Where is the industry headed in 2021?

Rows of soy plants in a field

From weather disasters and a pandemic to an increased use of technology that is helping farmers control their own destinies, ag bankers in central states experienced a lot in 2020. Now they look ahead to what 2021 holds, expecting more of the same challenges and uncertainty. [Continue]

Low commodity prices continue to haunt ag

The year began with some optimism on grain prices and improved trade conditions with China, Canada, Mexico and other countries. Then COVID-19 hit in March and everything changed. Commodity prices for crops and livestock dropped rapidly; ag banking experts from across the region weigh in on the local impact. [Continue]

Weather, mental health complicate agriculture

With pressure already exerted by years of low commodity prices, trade uncertainties and pandemic complications, farmers and ranchers in the central states faced a year of difficulties in 2020. Weather varied across the region, and Iowa notably endured the effects of a derecho storm in August that caused billions in damage.  [Continue]

COVID-19 roils the ag economy

Although farmers and ranchers are resilient and used to adversity, all aspects of their lives and industries have been affected to some degree by COVID-19, whether mentally or physically. Here, regional ag banking experts way in on the impact of the pandemic and the economic downturn have had on the country’s ag industry. [Continue]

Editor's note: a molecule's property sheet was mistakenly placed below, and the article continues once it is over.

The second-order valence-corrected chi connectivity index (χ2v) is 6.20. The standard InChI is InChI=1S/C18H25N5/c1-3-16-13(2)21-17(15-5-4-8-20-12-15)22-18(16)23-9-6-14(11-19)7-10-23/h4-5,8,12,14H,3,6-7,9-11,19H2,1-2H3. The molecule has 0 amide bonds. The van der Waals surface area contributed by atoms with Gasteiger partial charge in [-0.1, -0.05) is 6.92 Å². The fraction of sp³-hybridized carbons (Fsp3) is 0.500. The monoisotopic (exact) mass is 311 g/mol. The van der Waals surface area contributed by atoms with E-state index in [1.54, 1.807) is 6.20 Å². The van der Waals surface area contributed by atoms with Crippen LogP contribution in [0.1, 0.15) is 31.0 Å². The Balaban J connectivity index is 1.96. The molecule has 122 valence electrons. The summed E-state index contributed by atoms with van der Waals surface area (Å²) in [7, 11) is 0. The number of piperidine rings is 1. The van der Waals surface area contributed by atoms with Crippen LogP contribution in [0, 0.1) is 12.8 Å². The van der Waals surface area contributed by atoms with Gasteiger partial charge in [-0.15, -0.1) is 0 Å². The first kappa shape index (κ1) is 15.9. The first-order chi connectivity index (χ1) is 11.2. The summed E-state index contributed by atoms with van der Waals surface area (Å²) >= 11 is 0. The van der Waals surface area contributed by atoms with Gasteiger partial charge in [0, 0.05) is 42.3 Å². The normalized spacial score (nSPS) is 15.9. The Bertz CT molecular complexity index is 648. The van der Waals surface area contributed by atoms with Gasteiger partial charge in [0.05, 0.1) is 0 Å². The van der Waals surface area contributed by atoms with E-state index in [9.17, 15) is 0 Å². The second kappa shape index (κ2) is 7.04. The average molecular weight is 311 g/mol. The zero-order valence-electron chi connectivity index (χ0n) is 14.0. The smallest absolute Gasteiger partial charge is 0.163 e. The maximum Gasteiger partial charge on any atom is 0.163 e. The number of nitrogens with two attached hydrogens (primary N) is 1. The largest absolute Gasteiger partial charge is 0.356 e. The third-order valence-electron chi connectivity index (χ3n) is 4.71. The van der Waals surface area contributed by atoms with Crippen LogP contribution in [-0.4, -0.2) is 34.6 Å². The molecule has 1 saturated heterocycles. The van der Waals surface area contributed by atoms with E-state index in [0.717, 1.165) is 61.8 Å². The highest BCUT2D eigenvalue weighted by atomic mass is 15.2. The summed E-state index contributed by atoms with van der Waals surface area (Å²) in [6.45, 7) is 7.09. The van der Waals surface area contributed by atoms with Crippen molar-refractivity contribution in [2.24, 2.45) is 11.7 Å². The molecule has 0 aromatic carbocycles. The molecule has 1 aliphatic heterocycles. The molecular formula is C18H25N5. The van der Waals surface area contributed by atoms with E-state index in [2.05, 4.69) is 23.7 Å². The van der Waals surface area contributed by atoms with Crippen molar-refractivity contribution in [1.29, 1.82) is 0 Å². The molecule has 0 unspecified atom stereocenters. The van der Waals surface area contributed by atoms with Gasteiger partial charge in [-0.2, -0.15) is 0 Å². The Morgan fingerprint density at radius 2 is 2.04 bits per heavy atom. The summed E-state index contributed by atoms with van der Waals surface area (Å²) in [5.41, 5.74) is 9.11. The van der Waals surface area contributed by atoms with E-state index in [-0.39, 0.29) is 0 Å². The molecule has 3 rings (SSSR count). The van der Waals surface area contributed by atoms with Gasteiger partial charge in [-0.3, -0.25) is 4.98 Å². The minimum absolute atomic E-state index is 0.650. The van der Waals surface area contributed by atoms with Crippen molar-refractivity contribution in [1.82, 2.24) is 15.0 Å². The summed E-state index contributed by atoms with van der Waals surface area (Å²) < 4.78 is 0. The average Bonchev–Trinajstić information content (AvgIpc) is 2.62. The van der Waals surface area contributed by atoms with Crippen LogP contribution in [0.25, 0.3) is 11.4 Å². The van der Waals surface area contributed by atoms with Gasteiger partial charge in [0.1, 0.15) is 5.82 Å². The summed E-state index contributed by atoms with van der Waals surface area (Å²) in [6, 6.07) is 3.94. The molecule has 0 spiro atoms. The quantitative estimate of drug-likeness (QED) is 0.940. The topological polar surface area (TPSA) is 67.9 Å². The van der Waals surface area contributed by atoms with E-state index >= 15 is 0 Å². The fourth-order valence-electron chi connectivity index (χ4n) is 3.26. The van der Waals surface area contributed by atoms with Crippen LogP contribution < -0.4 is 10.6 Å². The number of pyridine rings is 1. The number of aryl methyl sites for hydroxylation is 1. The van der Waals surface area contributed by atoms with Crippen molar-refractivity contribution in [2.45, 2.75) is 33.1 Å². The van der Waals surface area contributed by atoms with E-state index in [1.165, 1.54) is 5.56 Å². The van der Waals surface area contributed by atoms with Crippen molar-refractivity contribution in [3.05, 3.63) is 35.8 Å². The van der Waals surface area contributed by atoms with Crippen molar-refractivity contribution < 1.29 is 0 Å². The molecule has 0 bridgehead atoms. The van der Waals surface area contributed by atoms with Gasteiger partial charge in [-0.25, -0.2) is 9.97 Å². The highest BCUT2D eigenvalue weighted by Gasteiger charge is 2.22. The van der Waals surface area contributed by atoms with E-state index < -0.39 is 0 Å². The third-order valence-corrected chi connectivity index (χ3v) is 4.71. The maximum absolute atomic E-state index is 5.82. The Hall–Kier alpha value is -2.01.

Farms yield uncertainty for ag bankers

2020 has been a year of great uncertainty and extreme swings in the ag economy. The year started out with some optimism on grain prices and improved trade conditions with China, Canada, Mexico and other countries. Then COVID-19 hit in March and everything changed. [Continue]

Agricultural roundup

Rows of soy plants in a field

In late 2019, when ag bankers reflected on the year and forecast expectations for 2020, they foresaw classic perennial challenges: bad weather and low commodity prices. What 2020 actually delivered would have been hard to predict. No one has been immune from the struggles the COVID-19 pandemic has wrought on the nation’s health or the economy, including farmers and their community banking partners. [Continue]

Workforce under stress

As the COVID-19 pandemic pushed the United States to a crisis point this spring, leaders at banks worked to figure out what was next for their businesses and their staff. Balancing the bottom line with staffing needs has required collaboration and breaking teams out of silos — from a safe distance — while also relying on HR staff’s already established relationships inside the bank. [Continue]

Pandemic impacts bank internships

While banks kept work flowing in early spring through social distancing measures and remote workforces, they had to make quick decisions about another key program without knowing when the COVID-19 crisis would end or how bad it would get. Should they bring on board their interns? Or did the ever-changing nature of the crisis make that idea too complicated and risky? [Continue]

Grants help bankers improve workforce housing in their regions

In Duluth, Minn., 20 distressed houses scattered about town will soon get a Cinderella-style roof-to-foundation renovation needed to make them livable. Once they’re ready for their close-ups, these fresh-faced gems will be sold for below market-value prices, but not to just anyone. Their buyers will be owner-occupants with an average income of 60 percent of the median for the area. [Continue]

Nebraska banker’s ‘worst day’ recounted

Nebraska banker Greg Hohl was at an out-of-state meeting when he received a text message from his sister that there just might be a fire at their family-owned Wahoo State Bank. Cindy Hohl, executive vice president of the $92 million bank, had been sitting at her desk when someone reported smelling smoke. [Continue]